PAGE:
Small Business Grants – SBIR and STTR Programs

Small Business Grants SBIR STTRNon-dilutive Grant Funds

The United States government has two significant small business grant programs for Small Business Innovators: SBIR and STTR. So, these small business grants enable companies to fund high-risk research. Both the SBIR (Small Business Innovative Research) and STTR (Small Business Technology Transfer) programs enable small businesses to obtain non-dilutive funds. Those funds are used for research of new, innovative technologies and products. These funds are America’s Seed funds and utilize taxpayer dollars to support the research projects. These funds come with terms and conditions of how the funds are used, tracked, and reported. Small businesses can build their intellectual property within the “terms and conditions” of the program.

Each program has special requirements for how the work is performed. How much has to be done by the small business and what can be subcontracted out. For instance, the STTR program expects small businesses to take the lead and work with a university or other qualified entity.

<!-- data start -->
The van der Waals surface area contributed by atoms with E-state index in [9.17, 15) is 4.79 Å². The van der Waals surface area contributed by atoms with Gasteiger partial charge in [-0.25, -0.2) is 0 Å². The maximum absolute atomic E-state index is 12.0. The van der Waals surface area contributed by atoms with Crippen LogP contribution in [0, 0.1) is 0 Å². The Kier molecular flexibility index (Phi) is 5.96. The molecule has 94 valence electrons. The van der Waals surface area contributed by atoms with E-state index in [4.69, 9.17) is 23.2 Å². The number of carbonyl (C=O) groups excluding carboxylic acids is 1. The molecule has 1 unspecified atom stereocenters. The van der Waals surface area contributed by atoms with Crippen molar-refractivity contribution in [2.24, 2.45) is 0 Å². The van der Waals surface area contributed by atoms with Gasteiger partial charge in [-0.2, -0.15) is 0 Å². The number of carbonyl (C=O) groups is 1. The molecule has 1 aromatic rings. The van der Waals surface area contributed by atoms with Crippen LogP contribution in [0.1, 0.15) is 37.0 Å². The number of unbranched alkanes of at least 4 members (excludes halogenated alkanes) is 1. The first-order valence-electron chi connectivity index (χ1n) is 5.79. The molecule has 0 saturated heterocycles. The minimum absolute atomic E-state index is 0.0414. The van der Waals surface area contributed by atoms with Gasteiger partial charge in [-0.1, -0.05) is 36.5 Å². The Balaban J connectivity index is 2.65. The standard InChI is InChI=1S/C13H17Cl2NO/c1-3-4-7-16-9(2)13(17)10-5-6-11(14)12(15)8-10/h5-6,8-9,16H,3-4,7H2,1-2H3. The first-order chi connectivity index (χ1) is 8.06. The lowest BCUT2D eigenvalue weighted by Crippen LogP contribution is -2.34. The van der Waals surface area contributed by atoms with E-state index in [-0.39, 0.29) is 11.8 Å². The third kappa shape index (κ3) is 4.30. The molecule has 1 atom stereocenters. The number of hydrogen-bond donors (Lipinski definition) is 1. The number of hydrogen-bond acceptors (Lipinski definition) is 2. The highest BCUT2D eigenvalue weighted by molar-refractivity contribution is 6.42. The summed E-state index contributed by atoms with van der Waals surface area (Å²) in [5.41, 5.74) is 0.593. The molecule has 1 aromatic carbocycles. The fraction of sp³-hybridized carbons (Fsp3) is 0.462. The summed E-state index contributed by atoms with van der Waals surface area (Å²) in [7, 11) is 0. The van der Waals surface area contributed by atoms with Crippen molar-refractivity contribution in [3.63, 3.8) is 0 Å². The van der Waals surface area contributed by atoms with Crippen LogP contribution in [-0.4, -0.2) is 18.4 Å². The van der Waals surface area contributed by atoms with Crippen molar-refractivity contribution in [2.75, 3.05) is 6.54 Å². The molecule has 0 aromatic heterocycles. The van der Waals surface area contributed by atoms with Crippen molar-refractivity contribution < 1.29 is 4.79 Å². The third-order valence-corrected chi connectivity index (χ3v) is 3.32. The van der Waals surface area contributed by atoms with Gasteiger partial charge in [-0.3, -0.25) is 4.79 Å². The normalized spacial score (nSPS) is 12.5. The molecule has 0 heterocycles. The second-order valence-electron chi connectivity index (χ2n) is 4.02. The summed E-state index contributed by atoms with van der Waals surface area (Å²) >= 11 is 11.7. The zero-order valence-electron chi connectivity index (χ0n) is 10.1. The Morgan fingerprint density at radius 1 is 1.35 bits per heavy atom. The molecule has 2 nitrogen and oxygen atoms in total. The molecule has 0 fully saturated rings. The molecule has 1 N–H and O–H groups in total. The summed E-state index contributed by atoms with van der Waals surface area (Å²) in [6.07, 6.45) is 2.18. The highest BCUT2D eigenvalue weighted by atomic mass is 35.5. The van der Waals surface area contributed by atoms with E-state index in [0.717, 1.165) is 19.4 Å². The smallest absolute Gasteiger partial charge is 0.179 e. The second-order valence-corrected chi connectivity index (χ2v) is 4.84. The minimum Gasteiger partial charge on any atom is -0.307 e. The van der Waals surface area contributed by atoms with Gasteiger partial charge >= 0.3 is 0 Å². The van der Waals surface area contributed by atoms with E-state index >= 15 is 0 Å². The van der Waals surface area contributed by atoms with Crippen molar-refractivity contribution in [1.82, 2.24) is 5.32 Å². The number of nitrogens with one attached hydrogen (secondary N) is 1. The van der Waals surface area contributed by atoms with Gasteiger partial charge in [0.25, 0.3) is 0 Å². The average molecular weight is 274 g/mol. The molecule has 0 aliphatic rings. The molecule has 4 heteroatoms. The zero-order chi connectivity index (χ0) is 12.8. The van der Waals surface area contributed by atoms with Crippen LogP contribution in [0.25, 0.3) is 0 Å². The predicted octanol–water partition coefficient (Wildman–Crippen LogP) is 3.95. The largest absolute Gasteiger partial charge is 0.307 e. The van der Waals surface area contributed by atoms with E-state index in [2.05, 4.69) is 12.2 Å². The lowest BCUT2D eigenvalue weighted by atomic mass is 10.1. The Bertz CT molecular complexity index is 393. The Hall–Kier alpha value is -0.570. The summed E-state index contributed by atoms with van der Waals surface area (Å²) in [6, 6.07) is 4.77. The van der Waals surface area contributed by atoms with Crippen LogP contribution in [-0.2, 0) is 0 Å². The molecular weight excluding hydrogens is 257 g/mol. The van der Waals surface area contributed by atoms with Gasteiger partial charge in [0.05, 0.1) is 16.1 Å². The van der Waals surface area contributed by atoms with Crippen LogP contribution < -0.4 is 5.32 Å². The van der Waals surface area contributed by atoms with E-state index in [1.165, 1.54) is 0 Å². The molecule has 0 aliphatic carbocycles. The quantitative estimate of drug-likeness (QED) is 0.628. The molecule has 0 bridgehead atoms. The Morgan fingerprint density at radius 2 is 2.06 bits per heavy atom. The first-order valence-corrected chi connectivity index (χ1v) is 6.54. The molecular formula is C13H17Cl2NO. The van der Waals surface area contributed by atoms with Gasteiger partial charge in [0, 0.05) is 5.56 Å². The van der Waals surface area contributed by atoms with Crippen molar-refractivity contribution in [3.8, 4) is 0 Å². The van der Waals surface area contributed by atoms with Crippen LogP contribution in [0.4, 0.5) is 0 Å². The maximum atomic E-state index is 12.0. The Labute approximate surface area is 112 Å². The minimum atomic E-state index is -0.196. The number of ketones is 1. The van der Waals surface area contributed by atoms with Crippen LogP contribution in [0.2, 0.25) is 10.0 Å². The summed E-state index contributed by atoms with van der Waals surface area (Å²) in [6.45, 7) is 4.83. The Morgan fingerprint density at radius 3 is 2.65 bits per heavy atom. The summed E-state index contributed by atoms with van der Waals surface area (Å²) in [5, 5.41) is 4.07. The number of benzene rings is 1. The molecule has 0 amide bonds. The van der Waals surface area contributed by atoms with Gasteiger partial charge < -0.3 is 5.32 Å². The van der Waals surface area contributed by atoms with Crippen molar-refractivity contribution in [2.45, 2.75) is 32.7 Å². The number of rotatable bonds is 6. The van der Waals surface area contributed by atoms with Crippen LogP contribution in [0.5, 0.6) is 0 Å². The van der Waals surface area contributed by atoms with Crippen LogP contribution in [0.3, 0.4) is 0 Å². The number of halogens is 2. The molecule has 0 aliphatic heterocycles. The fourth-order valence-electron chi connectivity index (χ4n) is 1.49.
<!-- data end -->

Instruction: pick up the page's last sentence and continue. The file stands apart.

Services

F.O.C.U.S. Resources works with our clients to develop the budgets, rates, and compliance systems related to the program requirements. We work with clients during the proposal process to optimize the funding and financial information, as well as identify and clarify the content of the proposals. We have served as proposal reviewers for the government.

The key to getting the most out of the SBIR and STTR programs is to understand:

  • How the programs work;
  • What the requirements are;
  • The funding request – allowable costs;
  • What the business will be required to do – terms and conditions;
  • How the programs fit in the overall long-term funding strategy of the firm;